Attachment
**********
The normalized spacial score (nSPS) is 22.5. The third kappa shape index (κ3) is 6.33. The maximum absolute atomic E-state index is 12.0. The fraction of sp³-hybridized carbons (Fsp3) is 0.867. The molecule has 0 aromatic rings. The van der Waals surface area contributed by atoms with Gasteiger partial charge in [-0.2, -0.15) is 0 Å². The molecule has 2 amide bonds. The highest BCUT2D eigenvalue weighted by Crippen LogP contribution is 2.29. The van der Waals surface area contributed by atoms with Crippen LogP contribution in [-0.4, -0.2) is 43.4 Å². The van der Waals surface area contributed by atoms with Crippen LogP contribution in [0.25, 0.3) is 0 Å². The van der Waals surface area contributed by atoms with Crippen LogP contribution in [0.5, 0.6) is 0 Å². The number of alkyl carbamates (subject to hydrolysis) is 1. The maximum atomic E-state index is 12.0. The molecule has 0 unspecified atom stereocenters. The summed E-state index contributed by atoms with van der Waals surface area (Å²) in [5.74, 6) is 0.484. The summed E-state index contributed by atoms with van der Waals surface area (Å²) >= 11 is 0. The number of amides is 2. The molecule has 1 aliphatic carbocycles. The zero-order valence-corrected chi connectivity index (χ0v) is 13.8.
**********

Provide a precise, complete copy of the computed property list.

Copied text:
The normalized spacial score (nSPS) is 22.5. The third kappa shape index (κ3) is 6.33. The maximum absolute atomic E-state index is 12.0. The fraction of sp³-hybridized carbons (Fsp3) is 0.867. The molecule has 0 aromatic rings. The van der Waals surface area contributed by atoms with Gasteiger partial charge in [-0.2, -0.15) is 0 Å². The molecule has 2 amide bonds. The highest BCUT2D eigenvalue weighted by Crippen LogP contribution is 2.29. The van der Waals surface area contributed by atoms with Crippen LogP contribution in [-0.4, -0.2) is 43.4 Å². The van der Waals surface area contributed by atoms with Crippen LogP contribution in [0.25, 0.3) is 0 Å². The van der Waals surface area contributed by atoms with Crippen LogP contribution in [0.5, 0.6) is 0 Å². The number of alkyl carbamates (subject to hydrolysis) is 1. The maximum atomic E-state index is 12.0. The molecule has 0 unspecified atom stereocenters. The summed E-state index contributed by atoms with van der Waals surface area (Å²) in [5.74, 6) is 0.484. The summed E-state index contributed by atoms with van der Waals surface area (Å²) >= 11 is 0. The number of amides is 2. The molecule has 1 aliphatic carbocycles. The zero-order valence-corrected chi connectivity index (χ0v) is 13.8.